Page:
Monday, February 25, 2008

Maintaining Focus

We had a great discussion at our last men’s breakfast. Someone presented the scenario of wanting to be a passionate follower of God, having devotions and prayer in the morning but then falling short in so many ways by the evening. It seems we are stuck in Romans 7 where Paul talks about wanting to do the right thing but not being able to get there.
We want to do well but often the day drags us down;
- or we get frustrated
- or someone rubs us the wrong way
- or temptation has its way with us
- or our prayers are ineffective
Life is just so “daily” sometimes. But why does that happen if we have been praying, and committing our day to God?

We came up with five responses.

1. Vision and Desire
2. Faith
3. Know who I am in Christ
4. Don’t lose heart
5. Walk in community

I'll look at the first one in this post.

1. Vision and Desire
We need to focus on God’s vision for us rather than a legalistic or moralistic approach to our Christian life. Ethics and morals are hard to maintain if they are only being done as a list of correct things to do – especially since morals have become so relativistic in our culture. In the workplace morals are being compromised at the very highest level. In movies, and in almost every sitcom the “conflict” is almost always about selfishness and dishonesty. Someone gets in trouble, lies about it and then needs to face the relational consequences. In the end the lie is justified and life goes on.

It is extremely tough to be honest merely for honesty’s sake (even though sometimes it is the only motivation we can muster). To act with consistently high moral standards we need a vision and a goal – something that gives us (or will give us) joy. We cannot maintain a lifestyle that is moral or obedient or ethical out of blind obligation. It must be motivated by a higher vision and desire. We need to have a reason for our behaviour. The writer of the book of Hebrews says it this way:

Hebrews 12
1Therefore, since we are surrounded by such a great cloud of witnesses, let us throw off everything that hinders and the sin that so easily entangles, and let us run with perseverance the race marked out for us. 2Let us fix our eyes on Jesus, the author and perfecter of our faith, who for the joy set before him endured the cross, scorning its shame, and sat down at the right hand of the throne of God. 3Consider him who endured such opposition from sinful men, so that you will not grow weary and lose heart.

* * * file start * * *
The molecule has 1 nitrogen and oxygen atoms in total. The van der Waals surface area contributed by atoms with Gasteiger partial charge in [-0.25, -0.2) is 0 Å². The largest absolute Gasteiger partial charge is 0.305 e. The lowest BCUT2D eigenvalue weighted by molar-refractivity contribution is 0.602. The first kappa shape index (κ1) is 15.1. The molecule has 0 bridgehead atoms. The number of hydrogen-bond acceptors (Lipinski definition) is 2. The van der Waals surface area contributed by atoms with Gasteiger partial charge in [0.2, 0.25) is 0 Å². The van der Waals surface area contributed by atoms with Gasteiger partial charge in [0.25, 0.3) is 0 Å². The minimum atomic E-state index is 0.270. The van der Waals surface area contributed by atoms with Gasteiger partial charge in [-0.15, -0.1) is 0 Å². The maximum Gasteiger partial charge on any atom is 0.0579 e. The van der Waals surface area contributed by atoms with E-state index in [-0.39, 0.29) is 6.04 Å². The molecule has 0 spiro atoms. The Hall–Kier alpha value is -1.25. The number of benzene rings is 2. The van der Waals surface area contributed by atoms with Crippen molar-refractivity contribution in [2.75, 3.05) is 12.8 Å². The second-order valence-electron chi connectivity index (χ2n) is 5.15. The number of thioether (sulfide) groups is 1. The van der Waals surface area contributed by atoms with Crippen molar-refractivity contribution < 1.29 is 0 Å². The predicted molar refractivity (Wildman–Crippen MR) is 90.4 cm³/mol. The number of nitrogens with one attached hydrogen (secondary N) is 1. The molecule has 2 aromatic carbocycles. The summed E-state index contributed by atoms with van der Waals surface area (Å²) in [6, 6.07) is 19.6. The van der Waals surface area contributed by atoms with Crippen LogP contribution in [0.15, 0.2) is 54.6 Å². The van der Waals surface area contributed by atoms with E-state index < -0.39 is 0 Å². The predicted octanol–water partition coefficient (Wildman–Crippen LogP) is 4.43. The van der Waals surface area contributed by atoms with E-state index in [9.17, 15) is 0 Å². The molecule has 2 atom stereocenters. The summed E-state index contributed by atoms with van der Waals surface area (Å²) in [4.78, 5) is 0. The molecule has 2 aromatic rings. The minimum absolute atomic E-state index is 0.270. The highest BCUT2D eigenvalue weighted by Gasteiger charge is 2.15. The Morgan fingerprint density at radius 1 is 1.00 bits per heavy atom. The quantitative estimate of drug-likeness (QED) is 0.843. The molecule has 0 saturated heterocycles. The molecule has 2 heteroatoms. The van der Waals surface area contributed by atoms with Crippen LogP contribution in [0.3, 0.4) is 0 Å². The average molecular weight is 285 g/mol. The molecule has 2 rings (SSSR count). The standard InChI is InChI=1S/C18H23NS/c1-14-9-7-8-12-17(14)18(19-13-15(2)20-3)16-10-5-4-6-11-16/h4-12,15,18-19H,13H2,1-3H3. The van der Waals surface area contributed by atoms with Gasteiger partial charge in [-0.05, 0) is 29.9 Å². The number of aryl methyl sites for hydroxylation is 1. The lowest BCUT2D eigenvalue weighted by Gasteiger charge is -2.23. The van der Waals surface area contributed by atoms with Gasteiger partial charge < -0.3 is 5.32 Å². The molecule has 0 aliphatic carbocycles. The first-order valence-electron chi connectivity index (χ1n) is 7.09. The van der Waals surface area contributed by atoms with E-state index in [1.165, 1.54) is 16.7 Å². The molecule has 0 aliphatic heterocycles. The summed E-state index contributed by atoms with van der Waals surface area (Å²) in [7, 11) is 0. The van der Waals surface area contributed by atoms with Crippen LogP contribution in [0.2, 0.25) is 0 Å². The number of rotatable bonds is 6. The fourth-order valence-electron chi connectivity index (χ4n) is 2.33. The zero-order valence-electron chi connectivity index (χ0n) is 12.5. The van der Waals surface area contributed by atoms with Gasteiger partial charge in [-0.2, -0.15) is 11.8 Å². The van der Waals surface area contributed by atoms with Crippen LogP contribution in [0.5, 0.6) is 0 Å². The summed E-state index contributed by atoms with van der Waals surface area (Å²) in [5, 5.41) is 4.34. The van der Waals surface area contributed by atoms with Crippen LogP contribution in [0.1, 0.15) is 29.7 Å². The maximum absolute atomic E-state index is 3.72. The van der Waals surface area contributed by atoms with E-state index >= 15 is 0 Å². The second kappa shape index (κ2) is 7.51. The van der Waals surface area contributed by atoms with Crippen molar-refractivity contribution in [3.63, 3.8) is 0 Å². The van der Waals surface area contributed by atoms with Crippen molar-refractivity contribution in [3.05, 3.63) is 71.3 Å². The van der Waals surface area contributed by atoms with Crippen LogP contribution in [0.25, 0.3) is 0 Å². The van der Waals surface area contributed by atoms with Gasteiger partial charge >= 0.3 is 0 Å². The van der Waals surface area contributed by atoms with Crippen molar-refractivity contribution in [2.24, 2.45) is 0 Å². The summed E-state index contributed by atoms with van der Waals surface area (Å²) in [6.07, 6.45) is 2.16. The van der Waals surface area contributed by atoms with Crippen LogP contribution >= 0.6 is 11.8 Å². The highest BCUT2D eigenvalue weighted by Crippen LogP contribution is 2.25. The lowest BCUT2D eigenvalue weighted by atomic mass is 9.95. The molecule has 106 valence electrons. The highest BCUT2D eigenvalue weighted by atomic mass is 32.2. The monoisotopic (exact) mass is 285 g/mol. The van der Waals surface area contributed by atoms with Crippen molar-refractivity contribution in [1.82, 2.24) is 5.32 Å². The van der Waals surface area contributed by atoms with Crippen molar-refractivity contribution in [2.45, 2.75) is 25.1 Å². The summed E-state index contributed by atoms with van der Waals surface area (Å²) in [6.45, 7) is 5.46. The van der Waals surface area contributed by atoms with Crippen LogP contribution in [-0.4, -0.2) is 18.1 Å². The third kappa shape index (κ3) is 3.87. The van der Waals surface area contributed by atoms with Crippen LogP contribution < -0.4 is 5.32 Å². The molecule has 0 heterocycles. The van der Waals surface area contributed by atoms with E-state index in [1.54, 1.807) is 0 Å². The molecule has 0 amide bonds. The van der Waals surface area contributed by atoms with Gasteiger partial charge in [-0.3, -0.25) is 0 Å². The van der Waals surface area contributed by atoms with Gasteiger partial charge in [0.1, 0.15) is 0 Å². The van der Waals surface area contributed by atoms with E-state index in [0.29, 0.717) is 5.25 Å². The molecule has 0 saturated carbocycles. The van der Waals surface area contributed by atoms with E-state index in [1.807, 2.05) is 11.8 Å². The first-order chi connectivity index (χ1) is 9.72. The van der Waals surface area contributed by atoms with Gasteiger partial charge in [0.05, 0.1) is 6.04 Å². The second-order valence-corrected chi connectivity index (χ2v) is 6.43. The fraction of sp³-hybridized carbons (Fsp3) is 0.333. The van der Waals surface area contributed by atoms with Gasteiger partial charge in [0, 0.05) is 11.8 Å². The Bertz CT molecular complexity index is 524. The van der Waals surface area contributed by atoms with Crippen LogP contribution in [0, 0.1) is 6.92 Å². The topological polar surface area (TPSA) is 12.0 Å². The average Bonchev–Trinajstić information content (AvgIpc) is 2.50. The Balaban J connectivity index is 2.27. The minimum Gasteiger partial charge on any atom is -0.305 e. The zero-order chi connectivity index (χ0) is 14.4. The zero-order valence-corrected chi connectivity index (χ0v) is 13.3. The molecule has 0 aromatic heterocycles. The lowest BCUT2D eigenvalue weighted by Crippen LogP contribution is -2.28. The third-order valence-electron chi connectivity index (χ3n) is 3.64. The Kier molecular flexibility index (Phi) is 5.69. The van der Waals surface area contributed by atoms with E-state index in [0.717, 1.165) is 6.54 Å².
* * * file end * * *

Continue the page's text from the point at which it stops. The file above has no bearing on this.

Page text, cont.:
The three higher motivations expressed here are:
i. witnesses.
There are people who will watch us doing good - cheering us on to do good. We are accountable. This is external motivation and is very powerful if the people cheering you on are those you respect and want to please.
ii. joy.
This is internal motivation. This is “doing it for me.” There is a joy that needs to be envisioned to carry out a difficult task. It may be the joy of accomplishment. It may be the joy of a reward. It may be the joy of knowing that what you believe was right actually worked the way is was supposed to.
iii. Jesus.
We need to focus on the author and perfecter of our faith. We need to consider Him who endured much more opposition. The goal is to follow Him and become like Him.

The apostle Paul puts it this way:

Philippians 3
10I want to know Christ and the power of his resurrection and the fellowship of sharing in his sufferings, becoming like him in his death, 11and so, somehow, to attain to the resurrection from the dead. 12Not that I have already obtained all this, or have already been made perfect, but I press on to take hold of that for which Christ Jesus took hold of me. 13Brothers, I do not consider myself yet to have taken hold of it. But one thing I do: Forgetting what is behind and straining toward what is ahead, 14I press on toward the goal to win the prize for which God has called me heavenward in Christ Jesus.

I will continue the rest of the five points on another post.

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